Rick Owens SS19

Rick Owens is not happy.  Not that anyone is surprised, actually. He hasn’t been especially happy for quite some time and he has done a very good job of letting his displeasure known through the avant-garde displays he sends down Paris runways each season. This time around, though, I’m guessing he had to take out extra insurance.

Rick Owens literally set the place on fire. Not the whole place, mind you. This was a controlled representational burn with all the necessary safeguards to prevent anyone from getting hurt.  Still,  who wouldn’t have wanted to be a fly on the wall when Owen’s people told facilities management at the Palais de Tokyo that Rick wanted to create a giant tower and then set fire to it. One has to imagine there was initially some pushback against the concept. Yet, somehow, Rick won. He burned his tower to the ground.

Why is Rick Owens setting fire to things? Honestly, one’s first reaction to that question is likely to be something along the lines of, “When is Rick Owens not setting fire to things, at least metaphorically?” This time around, though, he had multiple references in mind, from the Bible, from Russian architecture, and oh yes, his own California-based youth. All of it, up in flames.

“The ideas of arrogance and blind aspiration are always there. I kind of interpreted it as utopianism that goes wrong and corrupts and then collapses. This is kind of a personal history. It’s something that happens to everybody. There’s hope, aspiration, despair, collapse, destruction. And that’s the history of the world, too. Given the circumstances we’re in, there’s this fatalist side to me that feels like you should get through it, and it’ll happen all over again. Hope and collapse, and hope and collapse, and hope and collapse, forever.”

Owens says that with such a calm voice that it’s rather chilling.

Typically, we arrive at a Rick Owens runway prepared to try and guess what he’s saying, but this time around he’s laid it out much more plainly. On one hand, we see a number of architectural pieces, their angles poking and jabbing into the air in ways that make them too dangerous to get near. On the other hand, there are witches, specifically California Witches, wearing cutoff jeans and torn shirts and carrying torches. Owens explains:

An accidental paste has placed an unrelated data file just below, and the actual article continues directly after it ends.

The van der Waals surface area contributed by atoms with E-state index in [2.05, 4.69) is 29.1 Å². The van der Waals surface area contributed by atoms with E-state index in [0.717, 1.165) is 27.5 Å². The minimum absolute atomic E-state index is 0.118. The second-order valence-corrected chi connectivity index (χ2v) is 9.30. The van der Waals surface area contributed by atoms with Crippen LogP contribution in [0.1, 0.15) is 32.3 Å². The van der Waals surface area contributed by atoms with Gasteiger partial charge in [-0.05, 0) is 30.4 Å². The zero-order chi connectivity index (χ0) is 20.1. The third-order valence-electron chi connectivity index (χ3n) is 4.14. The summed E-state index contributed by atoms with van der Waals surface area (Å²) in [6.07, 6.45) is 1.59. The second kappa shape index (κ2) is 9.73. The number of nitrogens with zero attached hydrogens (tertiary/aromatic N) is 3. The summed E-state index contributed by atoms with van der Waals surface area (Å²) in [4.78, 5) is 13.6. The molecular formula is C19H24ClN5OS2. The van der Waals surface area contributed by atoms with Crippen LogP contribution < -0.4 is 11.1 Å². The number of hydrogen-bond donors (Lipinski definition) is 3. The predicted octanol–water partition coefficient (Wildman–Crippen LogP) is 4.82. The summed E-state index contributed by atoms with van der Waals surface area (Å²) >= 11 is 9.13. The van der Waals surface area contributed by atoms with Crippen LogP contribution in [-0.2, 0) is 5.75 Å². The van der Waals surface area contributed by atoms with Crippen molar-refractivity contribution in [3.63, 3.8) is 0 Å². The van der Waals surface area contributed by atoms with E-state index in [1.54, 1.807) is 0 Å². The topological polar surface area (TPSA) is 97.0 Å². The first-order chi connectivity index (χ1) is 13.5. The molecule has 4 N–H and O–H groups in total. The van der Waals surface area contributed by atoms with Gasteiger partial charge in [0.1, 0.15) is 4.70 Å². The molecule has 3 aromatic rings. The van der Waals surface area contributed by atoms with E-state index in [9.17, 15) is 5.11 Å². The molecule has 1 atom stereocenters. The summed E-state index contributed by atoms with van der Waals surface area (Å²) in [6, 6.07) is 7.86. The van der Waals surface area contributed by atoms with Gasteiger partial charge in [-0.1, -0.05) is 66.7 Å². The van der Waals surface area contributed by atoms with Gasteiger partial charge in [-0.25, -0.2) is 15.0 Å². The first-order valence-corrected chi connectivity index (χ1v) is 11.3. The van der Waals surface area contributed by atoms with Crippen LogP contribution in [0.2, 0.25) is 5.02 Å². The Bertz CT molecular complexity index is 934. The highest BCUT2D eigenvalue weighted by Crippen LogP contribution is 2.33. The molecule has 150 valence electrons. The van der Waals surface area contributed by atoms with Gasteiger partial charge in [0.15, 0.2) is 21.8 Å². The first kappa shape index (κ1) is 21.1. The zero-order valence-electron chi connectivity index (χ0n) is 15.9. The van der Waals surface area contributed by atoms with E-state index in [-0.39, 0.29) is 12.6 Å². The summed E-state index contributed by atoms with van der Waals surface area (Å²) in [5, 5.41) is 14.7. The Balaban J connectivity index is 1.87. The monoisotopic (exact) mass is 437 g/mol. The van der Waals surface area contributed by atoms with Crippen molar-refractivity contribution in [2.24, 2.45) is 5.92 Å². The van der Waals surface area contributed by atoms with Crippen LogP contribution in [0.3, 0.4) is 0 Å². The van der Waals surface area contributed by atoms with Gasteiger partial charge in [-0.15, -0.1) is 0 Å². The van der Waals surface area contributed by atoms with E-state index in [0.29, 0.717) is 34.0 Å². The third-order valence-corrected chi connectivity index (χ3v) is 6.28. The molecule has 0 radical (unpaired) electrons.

“California witches because they’re in hiking boots and cut-off jeans. Where I grew up, that’s what we all wore….So I brought my utopian California youth to Paris and I’m setting it on fire.”

Yeah. Here, take a look at some samples from the collection.

What’s interesting about this collection is that, despite all the protest, this may be the closest to a commercial collection we’ve ever seen Owens send down a runway. The long skirts, the striped knits, the structured dresses, and I’m pretty sure I even saw a pair of biking shorts in there because Rick is from California, after all, and those shorts are a trend no one seems to be able to avoid. Sure, there has to be some tweaking here and there so no one gets hurt, but don’t tell me that fringe doesn’t quickly translate into something hot and popular by the time it hits store shelves. The distance between runway and retail has never been shorter.

For all the fuss, though, it is important to remember that fashion is a reflection, not a solution. Collections like this give us the ability to look back and remember that time when old white men made angry faces when their patriarchal power positions were challenged and women were burning down the towers of misogyny. Fashion doesn’t actually change anything but the clothes we wear. What fashion does is remind us why change is needed.

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